Monday, February 6, 2017
Must See in Iceland asked the brilliant Roald Viðar Eyvindsson, editor in chief at Gay Iceland and literary scholar, to pick out three novels set in Iceland that are must-reads.
Roald was of course up for the challenge and recommends that those traveling to Iceland, or those who have already visited the country, read these critically acclaimed novels to get to know Iceland and the Icelandic people a little bit better.
We’ll let Roald tell you why these three books are on his list of must-reads.
Icelanders have always been fascinated by ghost stories and have a long tradition of telling them as well. One of the most recent examples is “I remember you” where author Yrsa Sigurðardóttir manages to combine a modern day ghost story with a mystery novel.
Set in a remote, isolated location in the countryside, three friends set out to renovate an old house in the dead of winter. But something is creeping about in the shadows, and that something is up to no good. Meanwhile a psychiatrist is investigating an unexplained suicide, somehow linked to the vanishing of his own son.
I remember you is one of Yrsa’s best books, and most certainly the scariest one.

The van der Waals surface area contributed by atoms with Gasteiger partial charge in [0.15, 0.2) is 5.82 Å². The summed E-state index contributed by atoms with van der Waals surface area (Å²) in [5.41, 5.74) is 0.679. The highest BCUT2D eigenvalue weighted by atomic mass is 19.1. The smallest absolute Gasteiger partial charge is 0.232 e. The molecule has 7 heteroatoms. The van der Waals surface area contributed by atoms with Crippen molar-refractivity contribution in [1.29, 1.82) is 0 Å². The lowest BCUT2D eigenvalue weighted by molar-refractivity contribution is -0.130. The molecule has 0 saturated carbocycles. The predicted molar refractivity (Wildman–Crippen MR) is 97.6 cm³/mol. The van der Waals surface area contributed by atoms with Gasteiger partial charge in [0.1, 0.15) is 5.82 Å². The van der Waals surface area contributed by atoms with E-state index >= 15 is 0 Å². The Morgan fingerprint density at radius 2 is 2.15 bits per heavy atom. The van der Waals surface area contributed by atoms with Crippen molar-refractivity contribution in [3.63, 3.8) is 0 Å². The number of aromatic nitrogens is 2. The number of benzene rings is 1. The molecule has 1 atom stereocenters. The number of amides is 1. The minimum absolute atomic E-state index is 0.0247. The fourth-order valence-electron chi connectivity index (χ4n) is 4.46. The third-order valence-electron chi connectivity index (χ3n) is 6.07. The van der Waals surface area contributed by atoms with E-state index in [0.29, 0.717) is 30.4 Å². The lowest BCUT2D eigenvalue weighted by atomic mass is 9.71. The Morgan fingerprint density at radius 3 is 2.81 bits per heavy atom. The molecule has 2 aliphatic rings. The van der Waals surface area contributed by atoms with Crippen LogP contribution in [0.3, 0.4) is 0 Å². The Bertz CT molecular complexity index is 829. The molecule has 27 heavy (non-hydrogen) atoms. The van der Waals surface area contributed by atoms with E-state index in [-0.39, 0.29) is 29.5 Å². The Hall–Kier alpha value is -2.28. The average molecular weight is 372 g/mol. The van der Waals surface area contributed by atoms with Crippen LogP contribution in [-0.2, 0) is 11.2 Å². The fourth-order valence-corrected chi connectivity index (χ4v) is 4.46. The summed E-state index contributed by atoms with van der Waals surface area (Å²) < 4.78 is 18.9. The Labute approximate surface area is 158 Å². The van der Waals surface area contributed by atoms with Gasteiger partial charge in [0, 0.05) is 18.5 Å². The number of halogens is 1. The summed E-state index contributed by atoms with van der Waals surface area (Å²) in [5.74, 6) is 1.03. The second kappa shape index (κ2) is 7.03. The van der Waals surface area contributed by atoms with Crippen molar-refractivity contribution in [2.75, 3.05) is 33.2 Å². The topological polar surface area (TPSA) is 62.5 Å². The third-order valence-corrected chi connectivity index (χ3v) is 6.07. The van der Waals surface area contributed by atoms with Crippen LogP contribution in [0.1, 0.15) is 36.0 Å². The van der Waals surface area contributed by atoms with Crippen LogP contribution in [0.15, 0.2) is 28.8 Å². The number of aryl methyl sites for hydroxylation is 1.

Caution: The faint hearted are advised to leave this one alone. Others will enjoy being scared shitless.
It’s almost two hundred years since the last person, Agnes Magnúsdóttir, was publicly executed in Iceland. Despite that, Agnes’s story has managd to live on, in the guise of films and books. The latest addition being the compelling novel “Burial Rites” (2013) where it’s author, Australian native Hannah Kent, tells Agnes’ story, during the winter before her execution, in a captivating way. So captivating in fact that even though the reader knows well how things will play out, the book still manages to build tension until the very end.
Shortlisted for the Stella Prize 2014 and Baileys Women’s Prize for Fiction 2014.
The book, which tells the story of Moonstone, a gay teenage boy who makes a living from hustling in Reykjavík in 1918, is simply fascinating. The entire novella is “a kind of prose poem in spite of its gritty reality” as one critic put it, referring to the harsh story setting (The Spanish flu pandemic), graphic sexual encounters and the sufferings that the protagonist endures throughout the story.
The novella might well be one of the best Icelandic books ever. It’s certainly the best one to address homosexuality.